More Than We Settle For

By James Dillet Freeman

Life is more than we settle for. There is a higher reality. There is a power beyond what we ordinarily believe to be our own, beyond what we ordinarily believe to be operating.

This power is accessible. At times we all touch it—or let it touch us.

The power that faith connects us with is not really an extraordinary power, for it works continually in expected ways; only we accept these daily manifestations matter of factly, as if ordinary things were not just as strange and wonderful as extraordinary things are. Everything there is—atoms, comets, snow, alligators, grass, rocket ships, birth, growth, life, the functioning of our body, the movement of the stars—is the result of this power. This power is flying as thought through our mind. It is stirring as love through our heart.

But occasionally it does show itself, not in these daily happenings we have lost the power to feel amazement at, but in some unlooked-for way.

The Christmas rose blooms in the winter's ebb!

Then we fall on our knees in the stable, for a moment aware that life is not dull and ordinary, a thing of laws and tables, easily explained and perfectly predictable; but life is a wonder and a mystery, the spilling-over, ever-flowing joying of an unspeakable power!

The world is the work of God, and everything in it is the work of God.

God is good.

God is love.

God is intelligence.

When we think and feel this to be true, our world has to become the kind of world that is the only kind of world love and intelligence can create.

The world has the shape of intelligence, oh round and reasonable globe! The world has the shape of love, oh infinitely varied loveliness!

What made the man Jesus different from the rest of us is that he never doubted for a moment that the world is made by love and intelligence—no, not when he saw men mistreating one another, not even when they scourged and crucified him.

He saw that the world is something more than it seems to be to our less than loving gaze. He saw that the hatred and the cruelty and the pain are not the truth about it. He saw a meaning that eludes us, a vision of a truth more glorious than any our eyes can see—except perhaps for moments or in glimpses.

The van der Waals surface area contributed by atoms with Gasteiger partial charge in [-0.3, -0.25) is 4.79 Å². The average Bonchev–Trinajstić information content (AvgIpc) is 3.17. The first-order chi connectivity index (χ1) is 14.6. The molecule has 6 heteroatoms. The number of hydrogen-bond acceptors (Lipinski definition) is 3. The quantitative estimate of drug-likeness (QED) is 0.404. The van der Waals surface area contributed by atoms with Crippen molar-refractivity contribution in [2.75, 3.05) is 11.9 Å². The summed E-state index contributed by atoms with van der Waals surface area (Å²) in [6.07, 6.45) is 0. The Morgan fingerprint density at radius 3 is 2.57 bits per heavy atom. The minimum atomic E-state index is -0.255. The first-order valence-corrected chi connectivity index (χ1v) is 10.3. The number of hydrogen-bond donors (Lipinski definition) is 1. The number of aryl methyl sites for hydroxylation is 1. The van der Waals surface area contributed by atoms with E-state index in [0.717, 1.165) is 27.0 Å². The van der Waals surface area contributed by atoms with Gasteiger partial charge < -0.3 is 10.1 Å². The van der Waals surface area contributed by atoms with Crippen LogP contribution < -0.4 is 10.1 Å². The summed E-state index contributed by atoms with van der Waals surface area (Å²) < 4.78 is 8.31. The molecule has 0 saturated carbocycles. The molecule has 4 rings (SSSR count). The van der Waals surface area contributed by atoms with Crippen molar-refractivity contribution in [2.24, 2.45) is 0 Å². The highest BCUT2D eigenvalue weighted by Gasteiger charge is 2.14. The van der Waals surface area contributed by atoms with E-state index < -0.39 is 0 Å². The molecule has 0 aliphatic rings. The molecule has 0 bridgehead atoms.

But these moments and these glimpses are faith. To have faith is to see beyond all false appearances to the truth of goodness.

The good is there, whether we have the faith to think and feel through to it or not. The world is the work of a goodness beyond even our power to imagine what such goodness is.

O God, sometimes I sense how great You are! But I have no words. I do not even have thoughts.

Did I call You love? It is not enough.

Did I call You intelligence? It falls an infinity short.

Yet I listen, and from time to time I think I catch a word. I yearn, and there are times when I think I have almost touched the hem of the robe of reality.

The world is the imagining of a mind beyond my mind's imagining. The world is the upwelling of a heart past even my heart's power to dream.

Yet in the image of this mind beyond mind and of this heart beyond heart, I, too, am made! In me I have a power to be—yet more than I have ever dreamed or hoped or believed I might become.

Jesus said, "You will know the truth, and the truth will make you free."

What truth?

Any truth!

The truth about the universe. The truth about yourself. The truth about God.

We learn the truth about gravitation. And oh, amazing World! Gravitation is what binds men to the earth. But when they learn the truth about it, they fly!

I learn the truth about my emotions. I see that I am driven by hates and fears I did not even know I had. But when I come to understand them, I use the very energy they generate to build my world of love.

I am a child of God.

This is the truth about me.

When I come to think and feel this truth; when I come to believe it clear through, with my mind and my heart, my reason and my hope; when I know it not as a glimpse of something longed for but as the very substance and reality of that I am—then my world will have taken on the shape love and intelligence gave it when love and intelligence made it and "saw that it was good."

I am the child of God.

I am the child of love.

I am the child of intelligence.

I am the child of life.

"Beloved, we are God's children now; it does not yet appear what we shall be, but we know that ... we shall be like him."

From The Hilltop Heart by James Dillet Freeman (1912–2003). Freeman was a well-known poet whose poems are on the moon. Freeman served as director of Unity's ministerial program for 20 years. He also served as director of Silent Unity® and first vice president of Unity Institute® and Seminary.